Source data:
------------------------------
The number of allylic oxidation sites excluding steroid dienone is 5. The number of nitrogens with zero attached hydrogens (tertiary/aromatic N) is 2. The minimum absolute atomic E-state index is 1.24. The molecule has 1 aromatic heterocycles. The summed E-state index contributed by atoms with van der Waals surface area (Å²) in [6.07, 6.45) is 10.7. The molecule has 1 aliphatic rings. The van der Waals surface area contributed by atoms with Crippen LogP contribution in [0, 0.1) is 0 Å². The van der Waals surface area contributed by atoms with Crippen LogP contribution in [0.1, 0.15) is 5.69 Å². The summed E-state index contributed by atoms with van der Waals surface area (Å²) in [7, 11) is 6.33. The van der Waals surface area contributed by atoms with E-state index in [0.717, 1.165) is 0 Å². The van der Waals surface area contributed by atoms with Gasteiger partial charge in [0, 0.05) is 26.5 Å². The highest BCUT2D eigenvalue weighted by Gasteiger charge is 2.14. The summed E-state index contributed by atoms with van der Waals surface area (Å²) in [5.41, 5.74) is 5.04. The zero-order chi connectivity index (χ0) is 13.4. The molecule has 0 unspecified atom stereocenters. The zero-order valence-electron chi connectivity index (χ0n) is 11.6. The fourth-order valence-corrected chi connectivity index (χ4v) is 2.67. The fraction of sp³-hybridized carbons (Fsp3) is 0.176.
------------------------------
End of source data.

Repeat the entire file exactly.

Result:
The number of allylic oxidation sites excluding steroid dienone is 5. The number of nitrogens with zero attached hydrogens (tertiary/aromatic N) is 2. The minimum absolute atomic E-state index is 1.24. The molecule has 1 aromatic heterocycles. The summed E-state index contributed by atoms with van der Waals surface area (Å²) in [6.07, 6.45) is 10.7. The molecule has 1 aliphatic rings. The van der Waals surface area contributed by atoms with Crippen LogP contribution in [0, 0.1) is 0 Å². The van der Waals surface area contributed by atoms with Crippen LogP contribution in [0.1, 0.15) is 5.69 Å². The summed E-state index contributed by atoms with van der Waals surface area (Å²) in [7, 11) is 6.33. The van der Waals surface area contributed by atoms with E-state index in [0.717, 1.165) is 0 Å². The van der Waals surface area contributed by atoms with Gasteiger partial charge in [0, 0.05) is 26.5 Å². The highest BCUT2D eigenvalue weighted by Gasteiger charge is 2.14. The summed E-state index contributed by atoms with van der Waals surface area (Å²) in [5.41, 5.74) is 5.04. The zero-order chi connectivity index (χ0) is 13.4. The molecule has 0 unspecified atom stereocenters. The zero-order valence-electron chi connectivity index (χ0n) is 11.6. The fourth-order valence-corrected chi connectivity index (χ4v) is 2.67. The fraction of sp³-hybridized carbons (Fsp3) is 0.176.